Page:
In addition to the starting pitchers — Roy Halladay and Jered Weaver if you had not heard — we now have All-Star Game starting lineups too. As follows:
1. Curtis Granderson CF
2. Asdrubal Cabrera SS
3. Adrian Gonzalez 1B
4. Jose Bautista RF
5. Josh Hamilton LF
6. Adrian Beltre 3B
7. David Ortiz DH
8. Robinson Cano 2B
9. Alex Avila C
1. Rickie Weeks 2B
2. Carlos Beltran DH
3. Matt Kemp CF
4. Prince Fielder 1B
5. Brian McCann C
6. Lance Berkman RF
7. Matt Holliday LF
8. Troy Tulowitzki SS
9. Scott Rolen 3B
We have a choice here. We can sit and analyze these lineups for their relative strengths and weaknesses, or we can acknowledge that by the time you get a quarter of the way into your bowl of popcorn, there will have been a dozen substitutions and all reason and order will have abandoned your scorecard.
This game will likely be decided by All-Star number 78 or something, so don’t get too hung up on the starters.
The Cubs’ defense — or lack thereof this year — has been a topic of conversation as it could help explain why the team hasn’t played at the elite level it played at last year.
Manager Joe Maddon tried to go into detail about that but ended up channeling his inner Rex Ryan. Via CSN Chicago’s Patrick Mooney.
If, in the future, Joe Ross ever complains about a lack of run support, point to his first four starts of the 2017 season.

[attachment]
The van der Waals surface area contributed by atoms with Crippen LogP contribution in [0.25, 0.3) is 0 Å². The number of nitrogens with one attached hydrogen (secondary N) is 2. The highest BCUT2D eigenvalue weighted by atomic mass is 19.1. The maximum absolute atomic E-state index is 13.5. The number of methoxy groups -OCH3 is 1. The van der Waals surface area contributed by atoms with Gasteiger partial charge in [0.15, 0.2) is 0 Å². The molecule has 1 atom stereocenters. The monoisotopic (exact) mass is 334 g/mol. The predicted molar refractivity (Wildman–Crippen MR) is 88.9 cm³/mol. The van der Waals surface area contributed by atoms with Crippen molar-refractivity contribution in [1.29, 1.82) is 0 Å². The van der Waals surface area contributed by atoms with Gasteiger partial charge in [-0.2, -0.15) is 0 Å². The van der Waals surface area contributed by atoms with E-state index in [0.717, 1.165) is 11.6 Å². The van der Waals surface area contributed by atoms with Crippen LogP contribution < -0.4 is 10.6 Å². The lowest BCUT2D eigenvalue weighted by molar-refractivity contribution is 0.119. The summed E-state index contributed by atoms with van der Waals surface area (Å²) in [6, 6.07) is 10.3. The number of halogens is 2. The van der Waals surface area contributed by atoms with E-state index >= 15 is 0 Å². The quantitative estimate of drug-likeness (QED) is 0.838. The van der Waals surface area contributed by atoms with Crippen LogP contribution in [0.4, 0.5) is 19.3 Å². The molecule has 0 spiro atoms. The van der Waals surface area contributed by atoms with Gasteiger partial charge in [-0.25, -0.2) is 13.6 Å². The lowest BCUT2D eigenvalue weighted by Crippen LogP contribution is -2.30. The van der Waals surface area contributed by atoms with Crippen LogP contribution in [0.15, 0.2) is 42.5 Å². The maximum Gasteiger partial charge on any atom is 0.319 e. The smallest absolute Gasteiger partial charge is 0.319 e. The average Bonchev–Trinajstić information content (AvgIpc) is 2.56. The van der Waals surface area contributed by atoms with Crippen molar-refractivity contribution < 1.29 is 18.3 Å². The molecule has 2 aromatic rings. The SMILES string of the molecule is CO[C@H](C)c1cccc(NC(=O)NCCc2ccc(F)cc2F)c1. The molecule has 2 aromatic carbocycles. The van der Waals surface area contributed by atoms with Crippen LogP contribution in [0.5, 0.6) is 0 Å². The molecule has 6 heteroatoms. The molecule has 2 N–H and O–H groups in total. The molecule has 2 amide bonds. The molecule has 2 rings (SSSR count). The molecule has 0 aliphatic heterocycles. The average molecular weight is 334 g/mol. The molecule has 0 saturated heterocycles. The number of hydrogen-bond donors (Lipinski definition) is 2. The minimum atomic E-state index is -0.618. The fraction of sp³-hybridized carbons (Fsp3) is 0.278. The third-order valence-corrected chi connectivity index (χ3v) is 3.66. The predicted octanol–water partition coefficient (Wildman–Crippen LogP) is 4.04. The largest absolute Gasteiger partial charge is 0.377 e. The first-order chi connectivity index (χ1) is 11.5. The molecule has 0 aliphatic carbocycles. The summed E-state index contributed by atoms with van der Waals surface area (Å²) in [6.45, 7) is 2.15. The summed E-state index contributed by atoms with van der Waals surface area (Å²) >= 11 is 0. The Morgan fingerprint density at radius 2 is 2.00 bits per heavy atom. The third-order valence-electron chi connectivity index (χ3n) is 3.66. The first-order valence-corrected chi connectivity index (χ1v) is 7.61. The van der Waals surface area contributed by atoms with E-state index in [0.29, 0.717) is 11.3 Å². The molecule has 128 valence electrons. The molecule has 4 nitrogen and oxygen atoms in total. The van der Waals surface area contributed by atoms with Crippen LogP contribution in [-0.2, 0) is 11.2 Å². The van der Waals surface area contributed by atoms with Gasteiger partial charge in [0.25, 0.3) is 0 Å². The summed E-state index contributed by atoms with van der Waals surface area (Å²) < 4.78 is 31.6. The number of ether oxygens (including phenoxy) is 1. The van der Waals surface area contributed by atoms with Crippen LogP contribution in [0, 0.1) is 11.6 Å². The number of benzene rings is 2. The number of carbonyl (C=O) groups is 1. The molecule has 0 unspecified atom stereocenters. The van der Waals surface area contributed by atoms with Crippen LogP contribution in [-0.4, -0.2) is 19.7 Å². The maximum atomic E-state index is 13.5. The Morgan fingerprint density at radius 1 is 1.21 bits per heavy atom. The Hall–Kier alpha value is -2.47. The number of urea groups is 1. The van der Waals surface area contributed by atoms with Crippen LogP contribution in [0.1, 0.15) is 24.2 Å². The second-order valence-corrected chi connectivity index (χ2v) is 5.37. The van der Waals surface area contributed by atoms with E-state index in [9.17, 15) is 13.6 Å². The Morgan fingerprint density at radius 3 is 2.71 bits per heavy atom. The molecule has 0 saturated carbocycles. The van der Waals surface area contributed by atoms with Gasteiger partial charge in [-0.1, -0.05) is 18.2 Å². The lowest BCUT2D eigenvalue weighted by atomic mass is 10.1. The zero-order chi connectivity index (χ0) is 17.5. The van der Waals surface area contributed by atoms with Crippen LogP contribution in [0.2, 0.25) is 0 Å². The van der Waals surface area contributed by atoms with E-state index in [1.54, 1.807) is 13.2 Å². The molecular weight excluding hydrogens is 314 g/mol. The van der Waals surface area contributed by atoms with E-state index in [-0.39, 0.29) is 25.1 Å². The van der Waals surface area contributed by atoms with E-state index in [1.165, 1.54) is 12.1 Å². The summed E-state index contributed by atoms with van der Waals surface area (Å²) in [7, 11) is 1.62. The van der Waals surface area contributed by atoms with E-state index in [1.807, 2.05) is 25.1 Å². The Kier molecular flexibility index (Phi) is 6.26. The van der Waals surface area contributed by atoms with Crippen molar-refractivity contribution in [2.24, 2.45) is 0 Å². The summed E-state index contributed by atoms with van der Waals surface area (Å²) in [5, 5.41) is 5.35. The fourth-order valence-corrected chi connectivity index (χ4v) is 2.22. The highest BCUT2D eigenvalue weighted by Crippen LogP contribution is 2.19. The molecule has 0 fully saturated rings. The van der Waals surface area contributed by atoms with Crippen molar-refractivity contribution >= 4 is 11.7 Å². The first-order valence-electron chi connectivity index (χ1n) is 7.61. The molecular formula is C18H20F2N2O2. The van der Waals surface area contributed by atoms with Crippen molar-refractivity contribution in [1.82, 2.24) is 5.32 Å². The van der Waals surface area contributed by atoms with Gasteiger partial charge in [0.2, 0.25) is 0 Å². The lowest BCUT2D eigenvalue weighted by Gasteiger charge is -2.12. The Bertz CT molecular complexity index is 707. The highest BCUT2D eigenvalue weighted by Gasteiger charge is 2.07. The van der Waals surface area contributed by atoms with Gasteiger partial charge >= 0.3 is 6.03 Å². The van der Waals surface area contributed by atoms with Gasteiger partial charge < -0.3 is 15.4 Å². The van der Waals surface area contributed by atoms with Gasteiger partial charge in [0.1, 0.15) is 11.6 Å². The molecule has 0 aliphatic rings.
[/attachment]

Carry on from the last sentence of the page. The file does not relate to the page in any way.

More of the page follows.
Ross started on April 19 in Atlanta against the Braves, on April 25 in Colorado against the Rockies, on April 30 at home against the Mets, and on May 23 at home against the Mariners. In those games, the Nats’ offense scored 14, 15, 23, and 10 runs respectively for a total of 62 runs, or an average of 15.5 per start. Ross was the pitcher of record for seven, eight, 10, and 10 runs for a total of 35 runs (8.75 runs per start), which would still make him the major league leader in run support by that restrictive standard.
Among qualified starters — Ross did not qualify — entering Tuesday’s action, the Rockies’ Antonio Senzatela led the way according to ESPN, averaging 7.11 runs of support in nine starts. The Rockies scored double-digit runs in only three of those starts, oddly enough.
Per the Nationals, the 62 runs of support for Ross is a major league record in a pitcher’s first four starts of a season.